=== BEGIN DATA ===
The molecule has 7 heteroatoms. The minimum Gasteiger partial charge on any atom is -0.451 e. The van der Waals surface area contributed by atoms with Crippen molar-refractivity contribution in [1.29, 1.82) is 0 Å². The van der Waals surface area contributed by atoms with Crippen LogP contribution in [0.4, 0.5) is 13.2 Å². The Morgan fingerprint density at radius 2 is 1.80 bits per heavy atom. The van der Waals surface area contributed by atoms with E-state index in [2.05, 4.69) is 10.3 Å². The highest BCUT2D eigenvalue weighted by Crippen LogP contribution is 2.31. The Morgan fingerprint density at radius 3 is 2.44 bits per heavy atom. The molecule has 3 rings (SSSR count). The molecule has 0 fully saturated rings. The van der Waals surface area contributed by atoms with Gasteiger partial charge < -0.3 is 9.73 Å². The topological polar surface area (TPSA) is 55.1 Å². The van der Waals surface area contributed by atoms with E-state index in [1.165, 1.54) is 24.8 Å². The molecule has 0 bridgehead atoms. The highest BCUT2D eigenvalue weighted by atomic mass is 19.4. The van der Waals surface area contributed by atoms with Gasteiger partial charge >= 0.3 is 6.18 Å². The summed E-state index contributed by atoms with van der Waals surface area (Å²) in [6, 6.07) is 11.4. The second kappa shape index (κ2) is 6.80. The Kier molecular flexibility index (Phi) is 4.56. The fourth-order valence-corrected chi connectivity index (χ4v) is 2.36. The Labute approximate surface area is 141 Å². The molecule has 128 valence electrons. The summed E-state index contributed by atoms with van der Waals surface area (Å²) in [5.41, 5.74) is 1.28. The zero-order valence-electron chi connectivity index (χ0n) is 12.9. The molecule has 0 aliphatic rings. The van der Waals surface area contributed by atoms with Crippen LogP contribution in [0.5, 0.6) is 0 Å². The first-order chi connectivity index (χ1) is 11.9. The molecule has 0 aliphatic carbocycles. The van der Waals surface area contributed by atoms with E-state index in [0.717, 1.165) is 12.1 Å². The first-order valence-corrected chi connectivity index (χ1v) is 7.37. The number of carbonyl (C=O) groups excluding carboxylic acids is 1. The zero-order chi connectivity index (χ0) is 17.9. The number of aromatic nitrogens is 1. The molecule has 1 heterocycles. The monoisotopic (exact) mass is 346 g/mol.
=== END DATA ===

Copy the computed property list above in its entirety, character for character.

The molecule has 7 heteroatoms. The minimum Gasteiger partial charge on any atom is -0.451 e. The van der Waals surface area contributed by atoms with Crippen molar-refractivity contribution in [1.29, 1.82) is 0 Å². The van der Waals surface area contributed by atoms with Crippen LogP contribution in [0.4, 0.5) is 13.2 Å². The Morgan fingerprint density at radius 2 is 1.80 bits per heavy atom. The van der Waals surface area contributed by atoms with E-state index in [2.05, 4.69) is 10.3 Å². The highest BCUT2D eigenvalue weighted by Crippen LogP contribution is 2.31. The Morgan fingerprint density at radius 3 is 2.44 bits per heavy atom. The molecule has 3 rings (SSSR count). The molecule has 0 fully saturated rings. The van der Waals surface area contributed by atoms with Gasteiger partial charge < -0.3 is 9.73 Å². The topological polar surface area (TPSA) is 55.1 Å². The van der Waals surface area contributed by atoms with E-state index in [1.165, 1.54) is 24.8 Å². The molecule has 0 bridgehead atoms. The highest BCUT2D eigenvalue weighted by atomic mass is 19.4. The van der Waals surface area contributed by atoms with Gasteiger partial charge >= 0.3 is 6.18 Å². The summed E-state index contributed by atoms with van der Waals surface area (Å²) in [6, 6.07) is 11.4. The second kappa shape index (κ2) is 6.80. The Kier molecular flexibility index (Phi) is 4.56. The fourth-order valence-corrected chi connectivity index (χ4v) is 2.36. The Labute approximate surface area is 141 Å². The molecule has 128 valence electrons. The summed E-state index contributed by atoms with van der Waals surface area (Å²) in [5.41, 5.74) is 1.28. The zero-order valence-electron chi connectivity index (χ0n) is 12.9. The molecule has 0 aliphatic rings. The van der Waals surface area contributed by atoms with Crippen LogP contribution in [0.5, 0.6) is 0 Å². The first-order chi connectivity index (χ1) is 11.9. The molecule has 0 aliphatic carbocycles. The van der Waals surface area contributed by atoms with E-state index in [0.717, 1.165) is 12.1 Å². The first-order valence-corrected chi connectivity index (χ1v) is 7.37. The number of carbonyl (C=O) groups excluding carboxylic acids is 1. The zero-order chi connectivity index (χ0) is 17.9. The number of aromatic nitrogens is 1. The molecule has 1 heterocycles. The monoisotopic (exact) mass is 346 g/mol.